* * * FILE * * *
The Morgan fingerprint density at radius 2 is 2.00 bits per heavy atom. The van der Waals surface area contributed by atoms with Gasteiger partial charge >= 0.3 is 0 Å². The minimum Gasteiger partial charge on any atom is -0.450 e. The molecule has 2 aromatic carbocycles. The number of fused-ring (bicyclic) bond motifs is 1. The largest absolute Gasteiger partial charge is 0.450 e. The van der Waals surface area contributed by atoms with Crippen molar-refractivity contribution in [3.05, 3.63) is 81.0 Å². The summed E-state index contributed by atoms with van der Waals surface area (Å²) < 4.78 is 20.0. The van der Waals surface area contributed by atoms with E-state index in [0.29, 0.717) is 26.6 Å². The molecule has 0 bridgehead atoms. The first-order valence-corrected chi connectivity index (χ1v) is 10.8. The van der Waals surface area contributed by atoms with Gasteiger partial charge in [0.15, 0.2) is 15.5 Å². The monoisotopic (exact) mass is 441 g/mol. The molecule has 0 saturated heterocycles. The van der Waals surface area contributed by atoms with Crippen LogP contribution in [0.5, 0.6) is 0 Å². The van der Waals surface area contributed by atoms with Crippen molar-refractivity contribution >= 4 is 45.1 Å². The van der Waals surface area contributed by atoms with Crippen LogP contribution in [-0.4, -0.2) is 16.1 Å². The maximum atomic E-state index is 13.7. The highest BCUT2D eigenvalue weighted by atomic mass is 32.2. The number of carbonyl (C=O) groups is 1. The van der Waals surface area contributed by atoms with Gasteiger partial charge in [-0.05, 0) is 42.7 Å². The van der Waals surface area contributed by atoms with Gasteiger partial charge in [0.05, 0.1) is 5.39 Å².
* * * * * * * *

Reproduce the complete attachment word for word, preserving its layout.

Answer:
The Morgan fingerprint density at radius 2 is 2.00 bits per heavy atom. The van der Waals surface area contributed by atoms with Gasteiger partial charge >= 0.3 is 0 Å². The minimum Gasteiger partial charge on any atom is -0.450 e. The molecule has 2 aromatic carbocycles. The number of fused-ring (bicyclic) bond motifs is 1. The largest absolute Gasteiger partial charge is 0.450 e. The van der Waals surface area contributed by atoms with Crippen molar-refractivity contribution in [3.05, 3.63) is 81.0 Å². The summed E-state index contributed by atoms with van der Waals surface area (Å²) < 4.78 is 20.0. The van der Waals surface area contributed by atoms with E-state index in [0.29, 0.717) is 26.6 Å². The molecule has 0 bridgehead atoms. The first-order valence-corrected chi connectivity index (χ1v) is 10.8. The van der Waals surface area contributed by atoms with Gasteiger partial charge in [0.15, 0.2) is 15.5 Å². The monoisotopic (exact) mass is 441 g/mol. The molecule has 0 saturated heterocycles. The van der Waals surface area contributed by atoms with Crippen LogP contribution in [0.5, 0.6) is 0 Å². The van der Waals surface area contributed by atoms with Crippen molar-refractivity contribution >= 4 is 45.1 Å². The van der Waals surface area contributed by atoms with Crippen LogP contribution in [-0.4, -0.2) is 16.1 Å². The maximum atomic E-state index is 13.7. The highest BCUT2D eigenvalue weighted by atomic mass is 32.2. The number of carbonyl (C=O) groups is 1. The van der Waals surface area contributed by atoms with Gasteiger partial charge in [-0.05, 0) is 42.7 Å². The van der Waals surface area contributed by atoms with Gasteiger partial charge in [0.05, 0.1) is 5.39 Å².